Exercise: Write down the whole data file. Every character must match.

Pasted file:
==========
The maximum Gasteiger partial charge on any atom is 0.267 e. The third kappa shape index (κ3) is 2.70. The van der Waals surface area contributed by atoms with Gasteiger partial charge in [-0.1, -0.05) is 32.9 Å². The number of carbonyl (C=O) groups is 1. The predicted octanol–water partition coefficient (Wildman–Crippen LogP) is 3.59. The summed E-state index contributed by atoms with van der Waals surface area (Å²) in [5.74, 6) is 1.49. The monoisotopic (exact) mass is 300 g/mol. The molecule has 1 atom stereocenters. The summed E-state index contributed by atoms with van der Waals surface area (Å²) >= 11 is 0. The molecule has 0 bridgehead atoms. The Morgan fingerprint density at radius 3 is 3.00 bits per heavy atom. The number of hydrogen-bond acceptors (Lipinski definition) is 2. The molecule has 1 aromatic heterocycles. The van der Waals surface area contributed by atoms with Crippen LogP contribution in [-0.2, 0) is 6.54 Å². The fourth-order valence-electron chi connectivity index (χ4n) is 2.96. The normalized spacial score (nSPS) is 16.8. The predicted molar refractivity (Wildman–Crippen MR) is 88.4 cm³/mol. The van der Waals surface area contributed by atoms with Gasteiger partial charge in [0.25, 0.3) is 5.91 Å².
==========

The maximum Gasteiger partial charge on any atom is 0.267 e. The third kappa shape index (κ3) is 2.70. The van der Waals surface area contributed by atoms with Gasteiger partial charge in [-0.1, -0.05) is 32.9 Å². The number of carbonyl (C=O) groups is 1. The predicted octanol–water partition coefficient (Wildman–Crippen LogP) is 3.59. The summed E-state index contributed by atoms with van der Waals surface area (Å²) in [5.74, 6) is 1.49. The monoisotopic (exact) mass is 300 g/mol. The molecule has 1 atom stereocenters. The summed E-state index contributed by atoms with van der Waals surface area (Å²) >= 11 is 0. The molecule has 0 bridgehead atoms. The Morgan fingerprint density at radius 3 is 3.00 bits per heavy atom. The number of hydrogen-bond acceptors (Lipinski definition) is 2. The molecule has 1 aromatic heterocycles. The van der Waals surface area contributed by atoms with Crippen LogP contribution in [-0.2, 0) is 6.54 Å². The fourth-order valence-electron chi connectivity index (χ4n) is 2.96. The normalized spacial score (nSPS) is 16.8. The predicted molar refractivity (Wildman–Crippen MR) is 88.4 cm³/mol. The van der Waals surface area contributed by atoms with Gasteiger partial charge in [0.25, 0.3) is 5.91 Å².